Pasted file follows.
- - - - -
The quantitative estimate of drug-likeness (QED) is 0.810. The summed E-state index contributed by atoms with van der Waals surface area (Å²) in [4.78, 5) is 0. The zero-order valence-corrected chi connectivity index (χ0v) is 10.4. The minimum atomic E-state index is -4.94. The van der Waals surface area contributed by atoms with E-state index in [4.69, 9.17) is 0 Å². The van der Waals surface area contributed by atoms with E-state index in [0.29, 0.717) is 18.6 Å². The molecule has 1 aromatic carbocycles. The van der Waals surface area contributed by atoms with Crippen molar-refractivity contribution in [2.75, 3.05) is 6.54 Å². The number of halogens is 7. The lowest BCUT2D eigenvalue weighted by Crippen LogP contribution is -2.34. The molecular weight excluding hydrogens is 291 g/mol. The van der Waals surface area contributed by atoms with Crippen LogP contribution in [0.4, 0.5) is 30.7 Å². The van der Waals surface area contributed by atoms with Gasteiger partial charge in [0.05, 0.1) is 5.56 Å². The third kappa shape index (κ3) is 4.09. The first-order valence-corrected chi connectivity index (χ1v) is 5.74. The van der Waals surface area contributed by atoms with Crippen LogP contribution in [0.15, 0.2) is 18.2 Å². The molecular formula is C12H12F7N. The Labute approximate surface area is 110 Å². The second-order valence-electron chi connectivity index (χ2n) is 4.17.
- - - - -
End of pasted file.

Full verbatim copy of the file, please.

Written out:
The quantitative estimate of drug-likeness (QED) is 0.810. The summed E-state index contributed by atoms with van der Waals surface area (Å²) in [4.78, 5) is 0. The zero-order valence-corrected chi connectivity index (χ0v) is 10.4. The minimum atomic E-state index is -4.94. The van der Waals surface area contributed by atoms with E-state index in [4.69, 9.17) is 0 Å². The van der Waals surface area contributed by atoms with E-state index in [0.29, 0.717) is 18.6 Å². The molecule has 1 aromatic carbocycles. The van der Waals surface area contributed by atoms with Crippen molar-refractivity contribution in [2.75, 3.05) is 6.54 Å². The number of halogens is 7. The lowest BCUT2D eigenvalue weighted by Crippen LogP contribution is -2.34. The molecular weight excluding hydrogens is 291 g/mol. The van der Waals surface area contributed by atoms with Crippen LogP contribution in [0.4, 0.5) is 30.7 Å². The van der Waals surface area contributed by atoms with Gasteiger partial charge in [0.05, 0.1) is 5.56 Å². The third kappa shape index (κ3) is 4.09. The first-order valence-corrected chi connectivity index (χ1v) is 5.74. The van der Waals surface area contributed by atoms with Crippen LogP contribution in [0.15, 0.2) is 18.2 Å². The molecular formula is C12H12F7N. The Labute approximate surface area is 110 Å². The second-order valence-electron chi connectivity index (χ2n) is 4.17.